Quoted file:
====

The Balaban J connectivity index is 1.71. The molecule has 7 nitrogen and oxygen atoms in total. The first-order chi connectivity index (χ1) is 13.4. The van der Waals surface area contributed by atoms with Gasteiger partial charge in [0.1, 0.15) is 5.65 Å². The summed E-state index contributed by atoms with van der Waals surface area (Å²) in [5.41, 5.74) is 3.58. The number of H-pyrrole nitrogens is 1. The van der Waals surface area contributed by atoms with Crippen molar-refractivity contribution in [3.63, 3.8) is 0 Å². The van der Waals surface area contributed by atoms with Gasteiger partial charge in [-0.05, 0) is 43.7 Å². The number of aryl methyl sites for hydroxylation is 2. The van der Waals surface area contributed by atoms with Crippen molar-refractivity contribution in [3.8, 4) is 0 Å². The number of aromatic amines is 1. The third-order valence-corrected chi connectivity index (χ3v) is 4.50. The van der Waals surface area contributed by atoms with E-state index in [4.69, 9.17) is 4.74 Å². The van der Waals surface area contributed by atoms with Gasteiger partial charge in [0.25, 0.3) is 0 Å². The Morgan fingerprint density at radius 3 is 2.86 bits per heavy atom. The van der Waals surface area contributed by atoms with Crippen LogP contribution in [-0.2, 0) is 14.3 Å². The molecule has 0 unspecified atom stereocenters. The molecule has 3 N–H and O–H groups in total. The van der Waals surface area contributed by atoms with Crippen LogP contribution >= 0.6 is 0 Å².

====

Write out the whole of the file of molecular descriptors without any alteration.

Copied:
The Balaban J connectivity index is 1.71. The molecule has 7 nitrogen and oxygen atoms in total. The first-order chi connectivity index (χ1) is 13.4. The van der Waals surface area contributed by atoms with Gasteiger partial charge in [0.1, 0.15) is 5.65 Å². The summed E-state index contributed by atoms with van der Waals surface area (Å²) in [5.41, 5.74) is 3.58. The number of H-pyrrole nitrogens is 1. The van der Waals surface area contributed by atoms with Crippen molar-refractivity contribution in [3.63, 3.8) is 0 Å². The van der Waals surface area contributed by atoms with Gasteiger partial charge in [-0.05, 0) is 43.7 Å². The number of aryl methyl sites for hydroxylation is 2. The van der Waals surface area contributed by atoms with Crippen molar-refractivity contribution in [3.8, 4) is 0 Å². The number of aromatic amines is 1. The third-order valence-corrected chi connectivity index (χ3v) is 4.50. The van der Waals surface area contributed by atoms with E-state index in [4.69, 9.17) is 4.74 Å². The van der Waals surface area contributed by atoms with Gasteiger partial charge in [0.25, 0.3) is 0 Å². The Morgan fingerprint density at radius 3 is 2.86 bits per heavy atom. The van der Waals surface area contributed by atoms with Crippen LogP contribution in [-0.2, 0) is 14.3 Å². The molecule has 0 unspecified atom stereocenters. The molecule has 3 N–H and O–H groups in total. The van der Waals surface area contributed by atoms with Crippen LogP contribution >= 0.6 is 0 Å².